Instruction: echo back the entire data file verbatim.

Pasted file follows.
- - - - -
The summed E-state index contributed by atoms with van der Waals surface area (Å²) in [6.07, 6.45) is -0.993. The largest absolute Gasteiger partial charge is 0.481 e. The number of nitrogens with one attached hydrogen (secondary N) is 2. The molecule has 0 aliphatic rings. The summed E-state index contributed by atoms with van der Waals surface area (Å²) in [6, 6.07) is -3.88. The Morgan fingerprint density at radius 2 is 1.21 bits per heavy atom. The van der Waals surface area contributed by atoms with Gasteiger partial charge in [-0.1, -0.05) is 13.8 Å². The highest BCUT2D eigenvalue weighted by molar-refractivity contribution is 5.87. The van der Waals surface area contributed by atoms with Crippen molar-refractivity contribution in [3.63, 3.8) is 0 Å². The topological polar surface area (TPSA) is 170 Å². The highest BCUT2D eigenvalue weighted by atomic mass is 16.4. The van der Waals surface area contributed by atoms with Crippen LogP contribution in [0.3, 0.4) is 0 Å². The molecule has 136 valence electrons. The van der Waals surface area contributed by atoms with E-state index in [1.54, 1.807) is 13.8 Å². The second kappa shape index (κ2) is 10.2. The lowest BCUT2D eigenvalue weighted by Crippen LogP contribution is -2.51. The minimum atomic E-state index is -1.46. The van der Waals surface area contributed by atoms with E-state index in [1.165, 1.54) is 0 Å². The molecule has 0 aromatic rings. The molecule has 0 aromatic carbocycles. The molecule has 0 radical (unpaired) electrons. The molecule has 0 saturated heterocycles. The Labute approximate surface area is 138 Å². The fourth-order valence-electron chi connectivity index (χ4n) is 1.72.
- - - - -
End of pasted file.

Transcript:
The summed E-state index contributed by atoms with van der Waals surface area (Å²) in [6.07, 6.45) is -0.993. The largest absolute Gasteiger partial charge is 0.481 e. The number of nitrogens with one attached hydrogen (secondary N) is 2. The molecule has 0 aliphatic rings. The summed E-state index contributed by atoms with van der Waals surface area (Å²) in [6, 6.07) is -3.88. The Morgan fingerprint density at radius 2 is 1.21 bits per heavy atom. The van der Waals surface area contributed by atoms with Gasteiger partial charge in [-0.1, -0.05) is 13.8 Å². The highest BCUT2D eigenvalue weighted by molar-refractivity contribution is 5.87. The van der Waals surface area contributed by atoms with Crippen molar-refractivity contribution in [3.63, 3.8) is 0 Å². The topological polar surface area (TPSA) is 170 Å². The highest BCUT2D eigenvalue weighted by atomic mass is 16.4. The van der Waals surface area contributed by atoms with Crippen LogP contribution in [0.3, 0.4) is 0 Å². The molecule has 136 valence electrons. The van der Waals surface area contributed by atoms with E-state index in [1.54, 1.807) is 13.8 Å². The second kappa shape index (κ2) is 10.2. The lowest BCUT2D eigenvalue weighted by Crippen LogP contribution is -2.51. The minimum atomic E-state index is -1.46. The van der Waals surface area contributed by atoms with E-state index in [1.165, 1.54) is 0 Å². The molecule has 0 aromatic rings. The molecule has 0 aromatic carbocycles. The molecule has 0 radical (unpaired) electrons. The molecule has 0 saturated heterocycles. The Labute approximate surface area is 138 Å². The fourth-order valence-electron chi connectivity index (χ4n) is 1.72.